Seattle Museum of Flight Chooses Robert Regan for Detailing
Local Picked to Trick out Air Force One and a WWII B-29 Bomber
Santa Barbara resident Robert Regan, known as “the Auto Detailing Teacher,” has been selected for the second time to join the elite team which will clean and “detail” two historic aircraft at Seattle’s Museum of Flight: the original Air Force One aircraft used as a “flying White House” by Presidents Eisenhower, Kennedy, Johnson and Nixon; and a rare WWII B29 Bomber known as T-Square 54.
Regan was part of the team of 30 highly qualified detailers from across the country, coordinated by Renny Doyle of Attention to Details, who first worked on Air Force One in 2008. Attention to Details, and its affiliates like The Auto Detailing Teacher, donate their time to help preserve historic aircraft and other forms of vehicles across the globe.
Doyle notes, “Robert was a valuable member of our team in 2008 and has chosen to be a team leader this year due to his outstanding work, a strong work ethic, and his background in education. He applies his skills as a teacher to detailing and he is a total professional.”
“I am thrilled to donate my time and skills to preserve such wonderful pieces of history,” says Regan. “Air Force One is displayed outside, and exposed to Seattle’s wet weather. We will spend a lot of our efforts getting its bare aluminum back to its shiny mirror finish. I’m especially excited about working on the Bomber, which has special challenges of its own.”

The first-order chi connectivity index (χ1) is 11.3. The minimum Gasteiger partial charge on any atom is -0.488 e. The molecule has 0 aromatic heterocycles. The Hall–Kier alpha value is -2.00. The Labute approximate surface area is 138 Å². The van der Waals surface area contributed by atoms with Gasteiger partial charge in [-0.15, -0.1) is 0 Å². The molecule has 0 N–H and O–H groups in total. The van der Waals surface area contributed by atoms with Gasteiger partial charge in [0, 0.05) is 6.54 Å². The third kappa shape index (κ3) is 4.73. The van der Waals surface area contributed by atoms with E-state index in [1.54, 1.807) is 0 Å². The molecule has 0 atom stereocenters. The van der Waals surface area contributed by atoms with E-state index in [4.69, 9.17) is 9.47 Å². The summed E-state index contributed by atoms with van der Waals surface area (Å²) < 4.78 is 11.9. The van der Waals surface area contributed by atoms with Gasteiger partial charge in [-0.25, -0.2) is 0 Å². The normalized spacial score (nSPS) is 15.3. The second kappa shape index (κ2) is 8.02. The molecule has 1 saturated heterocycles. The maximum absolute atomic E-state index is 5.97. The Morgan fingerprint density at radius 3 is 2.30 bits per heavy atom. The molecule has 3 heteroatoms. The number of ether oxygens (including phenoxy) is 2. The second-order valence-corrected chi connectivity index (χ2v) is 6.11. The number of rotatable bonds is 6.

This year’s projects are estimated to take a total of 1,500 to 2,000 man-hours by the team of more than 40 (it would take one man nearly an entire year of work to complete the jobs solo). The team will use 2,000 microfiber towels; 1,000 terry cloth towels; some 2,000 feet of plastic sheeting; over 5,000 feet of extension cords; 200 polishing pads; plus gallons and gallons of cleaner, polishes and paint protective sealers.
Since 1996 when Air Force One was granted to the Museum of Flight, more than two million visitors have stepped aboard the “flying Whitehouse” that carried Presidents Eisenhower, Kennedy, Johnson and Nixon and other national and world leaders. This first presidential jet plane, a specially built Boeing 707-120, is known as SAM (Special Air Missions) 970, but carried call sign “Air Force One” when the president was aboard.
The B-29 Superfortress revolutionized World War II-era bombers, enabling long-range missions over Japan. Two modified B-29s dropped atomic bombs in Japan, another carried Chuck Yeager and the Bell X-1 rocket plane aloft for the first supersonic flight in 1947. The Museum’s B-29, known as T-Square 54, flew 37 bombing missions in the Pacific with the 875th Bomb Squadron, 498th Bomb Group. It was later converted to an aerial refueling tanker for the Korean Conflict.
The Museum of Flight (www.museumofflight.org) is one of the largest air and space museums in the world, attracting more than 400,000 visitors annually. The Museum’s collection includes more than 150 historically significant air- and spacecraft, as well as the Red Barn® —the original manufacturing facility of The Boeing Co.